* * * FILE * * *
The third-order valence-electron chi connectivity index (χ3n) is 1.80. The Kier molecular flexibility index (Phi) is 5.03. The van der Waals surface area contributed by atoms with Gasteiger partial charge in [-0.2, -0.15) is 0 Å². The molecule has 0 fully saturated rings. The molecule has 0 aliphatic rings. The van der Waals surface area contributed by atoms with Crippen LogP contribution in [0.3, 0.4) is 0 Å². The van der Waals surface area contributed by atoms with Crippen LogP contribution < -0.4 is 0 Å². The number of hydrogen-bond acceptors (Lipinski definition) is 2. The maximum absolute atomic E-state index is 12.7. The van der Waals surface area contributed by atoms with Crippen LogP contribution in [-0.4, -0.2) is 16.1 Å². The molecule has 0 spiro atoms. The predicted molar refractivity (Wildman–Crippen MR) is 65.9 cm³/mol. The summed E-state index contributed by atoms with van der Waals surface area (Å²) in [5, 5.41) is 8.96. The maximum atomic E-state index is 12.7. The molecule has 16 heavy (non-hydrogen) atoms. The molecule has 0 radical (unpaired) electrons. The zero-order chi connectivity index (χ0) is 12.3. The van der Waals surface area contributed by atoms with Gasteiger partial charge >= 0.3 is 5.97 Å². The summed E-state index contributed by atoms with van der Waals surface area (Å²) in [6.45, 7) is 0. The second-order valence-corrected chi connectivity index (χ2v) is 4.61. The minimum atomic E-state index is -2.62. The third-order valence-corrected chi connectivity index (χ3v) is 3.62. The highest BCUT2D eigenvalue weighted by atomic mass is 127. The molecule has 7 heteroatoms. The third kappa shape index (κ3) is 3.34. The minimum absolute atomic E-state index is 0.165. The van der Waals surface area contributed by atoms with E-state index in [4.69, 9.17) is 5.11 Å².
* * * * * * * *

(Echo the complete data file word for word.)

The third-order valence-electron chi connectivity index (χ3n) is 1.80. The Kier molecular flexibility index (Phi) is 5.03. The van der Waals surface area contributed by atoms with Gasteiger partial charge in [-0.2, -0.15) is 0 Å². The molecule has 0 fully saturated rings. The molecule has 0 aliphatic rings. The van der Waals surface area contributed by atoms with Crippen LogP contribution in [0.3, 0.4) is 0 Å². The van der Waals surface area contributed by atoms with Crippen LogP contribution < -0.4 is 0 Å². The number of hydrogen-bond acceptors (Lipinski definition) is 2. The maximum absolute atomic E-state index is 12.7. The van der Waals surface area contributed by atoms with Crippen LogP contribution in [-0.4, -0.2) is 16.1 Å². The molecule has 0 spiro atoms. The predicted molar refractivity (Wildman–Crippen MR) is 65.9 cm³/mol. The summed E-state index contributed by atoms with van der Waals surface area (Å²) in [5, 5.41) is 8.96. The maximum atomic E-state index is 12.7. The molecule has 16 heavy (non-hydrogen) atoms. The molecule has 0 radical (unpaired) electrons. The zero-order chi connectivity index (χ0) is 12.3. The van der Waals surface area contributed by atoms with Gasteiger partial charge >= 0.3 is 5.97 Å². The summed E-state index contributed by atoms with van der Waals surface area (Å²) in [6.45, 7) is 0. The second-order valence-corrected chi connectivity index (χ2v) is 4.61. The minimum atomic E-state index is -2.62. The third-order valence-corrected chi connectivity index (χ3v) is 3.62. The highest BCUT2D eigenvalue weighted by atomic mass is 127. The molecule has 7 heteroatoms. The third kappa shape index (κ3) is 3.34. The minimum absolute atomic E-state index is 0.165. The van der Waals surface area contributed by atoms with E-state index in [4.69, 9.17) is 5.11 Å².